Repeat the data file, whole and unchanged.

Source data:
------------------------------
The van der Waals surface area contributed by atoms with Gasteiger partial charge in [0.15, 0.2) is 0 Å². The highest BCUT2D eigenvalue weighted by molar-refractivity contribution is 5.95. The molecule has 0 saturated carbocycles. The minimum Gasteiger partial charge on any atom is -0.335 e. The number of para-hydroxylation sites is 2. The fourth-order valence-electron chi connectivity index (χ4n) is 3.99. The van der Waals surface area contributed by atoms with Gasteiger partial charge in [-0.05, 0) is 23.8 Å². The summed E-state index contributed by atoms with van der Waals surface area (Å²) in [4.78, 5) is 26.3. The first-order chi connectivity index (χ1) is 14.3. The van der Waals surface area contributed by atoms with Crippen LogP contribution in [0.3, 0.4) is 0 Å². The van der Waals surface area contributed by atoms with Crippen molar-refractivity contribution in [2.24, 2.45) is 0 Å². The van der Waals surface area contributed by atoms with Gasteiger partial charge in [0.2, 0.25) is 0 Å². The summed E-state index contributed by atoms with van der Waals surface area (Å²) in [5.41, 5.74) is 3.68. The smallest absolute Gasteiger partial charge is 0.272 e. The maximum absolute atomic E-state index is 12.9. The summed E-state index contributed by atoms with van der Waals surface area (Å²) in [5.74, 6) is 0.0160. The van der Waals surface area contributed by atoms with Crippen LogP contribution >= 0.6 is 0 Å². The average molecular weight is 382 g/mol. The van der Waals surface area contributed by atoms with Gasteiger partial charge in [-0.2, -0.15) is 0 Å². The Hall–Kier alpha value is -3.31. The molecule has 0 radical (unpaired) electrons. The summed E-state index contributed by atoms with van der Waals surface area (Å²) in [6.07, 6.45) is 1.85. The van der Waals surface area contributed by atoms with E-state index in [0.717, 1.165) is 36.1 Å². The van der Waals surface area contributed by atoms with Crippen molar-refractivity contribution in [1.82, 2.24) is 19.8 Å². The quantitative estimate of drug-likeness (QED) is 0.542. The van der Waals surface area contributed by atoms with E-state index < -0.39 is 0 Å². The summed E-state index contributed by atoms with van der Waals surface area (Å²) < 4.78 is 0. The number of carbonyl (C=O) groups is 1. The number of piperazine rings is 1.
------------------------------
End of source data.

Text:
The van der Waals surface area contributed by atoms with Gasteiger partial charge in [0.15, 0.2) is 0 Å². The highest BCUT2D eigenvalue weighted by molar-refractivity contribution is 5.95. The molecule has 0 saturated carbocycles. The minimum Gasteiger partial charge on any atom is -0.335 e. The number of para-hydroxylation sites is 2. The fourth-order valence-electron chi connectivity index (χ4n) is 3.99. The van der Waals surface area contributed by atoms with Gasteiger partial charge in [-0.05, 0) is 23.8 Å². The summed E-state index contributed by atoms with van der Waals surface area (Å²) in [4.78, 5) is 26.3. The first-order chi connectivity index (χ1) is 14.3. The van der Waals surface area contributed by atoms with Crippen LogP contribution in [0.3, 0.4) is 0 Å². The van der Waals surface area contributed by atoms with Crippen molar-refractivity contribution in [2.24, 2.45) is 0 Å². The van der Waals surface area contributed by atoms with Gasteiger partial charge in [0.2, 0.25) is 0 Å². The summed E-state index contributed by atoms with van der Waals surface area (Å²) in [5.41, 5.74) is 3.68. The smallest absolute Gasteiger partial charge is 0.272 e. The maximum absolute atomic E-state index is 12.9. The summed E-state index contributed by atoms with van der Waals surface area (Å²) in [5.74, 6) is 0.0160. The van der Waals surface area contributed by atoms with Crippen LogP contribution >= 0.6 is 0 Å². The average molecular weight is 382 g/mol. The van der Waals surface area contributed by atoms with Gasteiger partial charge in [-0.2, -0.15) is 0 Å². The Hall–Kier alpha value is -3.31. The molecule has 0 radical (unpaired) electrons. The summed E-state index contributed by atoms with van der Waals surface area (Å²) in [6.07, 6.45) is 1.85. The van der Waals surface area contributed by atoms with E-state index in [0.717, 1.165) is 36.1 Å². The van der Waals surface area contributed by atoms with Crippen molar-refractivity contribution in [1.82, 2.24) is 19.8 Å². The quantitative estimate of drug-likeness (QED) is 0.542. The van der Waals surface area contributed by atoms with E-state index < -0.39 is 0 Å². The summed E-state index contributed by atoms with van der Waals surface area (Å²) < 4.78 is 0. The number of carbonyl (C=O) groups is 1. The number of piperazine rings is 1.